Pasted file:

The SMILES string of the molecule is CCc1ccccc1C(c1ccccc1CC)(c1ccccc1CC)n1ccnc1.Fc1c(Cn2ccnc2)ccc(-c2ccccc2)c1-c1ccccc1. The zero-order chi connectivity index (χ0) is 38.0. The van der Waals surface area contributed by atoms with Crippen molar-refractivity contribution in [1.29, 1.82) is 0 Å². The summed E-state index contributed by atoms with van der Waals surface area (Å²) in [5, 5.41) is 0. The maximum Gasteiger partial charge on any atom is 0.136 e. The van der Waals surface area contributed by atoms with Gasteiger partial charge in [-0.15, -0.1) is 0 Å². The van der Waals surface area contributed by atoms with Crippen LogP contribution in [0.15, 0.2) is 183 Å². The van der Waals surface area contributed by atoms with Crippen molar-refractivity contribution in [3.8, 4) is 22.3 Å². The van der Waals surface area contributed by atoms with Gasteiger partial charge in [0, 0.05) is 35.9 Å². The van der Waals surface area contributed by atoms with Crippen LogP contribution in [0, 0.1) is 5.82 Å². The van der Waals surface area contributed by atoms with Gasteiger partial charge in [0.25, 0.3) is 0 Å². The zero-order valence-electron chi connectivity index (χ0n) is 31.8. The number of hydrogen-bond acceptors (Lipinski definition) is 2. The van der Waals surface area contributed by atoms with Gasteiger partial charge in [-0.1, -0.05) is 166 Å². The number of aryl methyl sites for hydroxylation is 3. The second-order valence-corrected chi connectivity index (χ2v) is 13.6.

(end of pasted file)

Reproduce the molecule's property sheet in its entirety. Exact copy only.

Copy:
The SMILES string of the molecule is CCc1ccccc1C(c1ccccc1CC)(c1ccccc1CC)n1ccnc1.Fc1c(Cn2ccnc2)ccc(-c2ccccc2)c1-c1ccccc1. The zero-order chi connectivity index (χ0) is 38.0. The van der Waals surface area contributed by atoms with Crippen molar-refractivity contribution in [1.29, 1.82) is 0 Å². The summed E-state index contributed by atoms with van der Waals surface area (Å²) in [5, 5.41) is 0. The maximum Gasteiger partial charge on any atom is 0.136 e. The van der Waals surface area contributed by atoms with Gasteiger partial charge in [-0.15, -0.1) is 0 Å². The van der Waals surface area contributed by atoms with Crippen LogP contribution in [0.15, 0.2) is 183 Å². The van der Waals surface area contributed by atoms with Crippen molar-refractivity contribution in [3.8, 4) is 22.3 Å². The van der Waals surface area contributed by atoms with Gasteiger partial charge in [0, 0.05) is 35.9 Å². The van der Waals surface area contributed by atoms with Crippen LogP contribution in [0, 0.1) is 5.82 Å². The van der Waals surface area contributed by atoms with Gasteiger partial charge in [0.25, 0.3) is 0 Å². The zero-order valence-electron chi connectivity index (χ0n) is 31.8. The number of hydrogen-bond acceptors (Lipinski definition) is 2. The van der Waals surface area contributed by atoms with Gasteiger partial charge in [-0.1, -0.05) is 166 Å². The number of aryl methyl sites for hydroxylation is 3. The second-order valence-corrected chi connectivity index (χ2v) is 13.6.